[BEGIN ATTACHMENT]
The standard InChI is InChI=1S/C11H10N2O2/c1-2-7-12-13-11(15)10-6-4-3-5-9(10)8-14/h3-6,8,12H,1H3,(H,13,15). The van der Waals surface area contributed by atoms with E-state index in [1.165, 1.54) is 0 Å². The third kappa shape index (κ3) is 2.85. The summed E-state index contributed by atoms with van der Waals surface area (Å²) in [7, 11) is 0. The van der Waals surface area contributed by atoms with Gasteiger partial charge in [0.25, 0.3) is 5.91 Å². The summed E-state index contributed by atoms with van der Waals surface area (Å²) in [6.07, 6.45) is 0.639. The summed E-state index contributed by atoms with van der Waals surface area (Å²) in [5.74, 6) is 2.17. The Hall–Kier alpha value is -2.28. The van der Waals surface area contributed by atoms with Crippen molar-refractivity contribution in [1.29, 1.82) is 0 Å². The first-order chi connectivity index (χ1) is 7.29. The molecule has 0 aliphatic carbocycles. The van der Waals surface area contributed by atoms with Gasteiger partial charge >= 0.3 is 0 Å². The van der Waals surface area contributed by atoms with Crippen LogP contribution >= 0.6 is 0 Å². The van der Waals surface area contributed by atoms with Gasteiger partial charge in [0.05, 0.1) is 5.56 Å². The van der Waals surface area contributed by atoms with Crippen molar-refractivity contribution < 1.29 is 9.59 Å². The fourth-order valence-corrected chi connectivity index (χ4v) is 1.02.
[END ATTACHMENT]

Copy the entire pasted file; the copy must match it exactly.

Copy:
The standard InChI is InChI=1S/C11H10N2O2/c1-2-7-12-13-11(15)10-6-4-3-5-9(10)8-14/h3-6,8,12H,1H3,(H,13,15). The van der Waals surface area contributed by atoms with E-state index in [1.165, 1.54) is 0 Å². The third kappa shape index (κ3) is 2.85. The summed E-state index contributed by atoms with van der Waals surface area (Å²) in [7, 11) is 0. The van der Waals surface area contributed by atoms with Gasteiger partial charge in [0.25, 0.3) is 5.91 Å². The summed E-state index contributed by atoms with van der Waals surface area (Å²) in [6.07, 6.45) is 0.639. The summed E-state index contributed by atoms with van der Waals surface area (Å²) in [5.74, 6) is 2.17. The Hall–Kier alpha value is -2.28. The van der Waals surface area contributed by atoms with Crippen molar-refractivity contribution in [1.29, 1.82) is 0 Å². The first-order chi connectivity index (χ1) is 7.29. The molecule has 0 aliphatic carbocycles. The van der Waals surface area contributed by atoms with Gasteiger partial charge >= 0.3 is 0 Å². The van der Waals surface area contributed by atoms with Crippen LogP contribution >= 0.6 is 0 Å². The van der Waals surface area contributed by atoms with Gasteiger partial charge in [0.05, 0.1) is 5.56 Å². The van der Waals surface area contributed by atoms with Crippen molar-refractivity contribution < 1.29 is 9.59 Å². The fourth-order valence-corrected chi connectivity index (χ4v) is 1.02.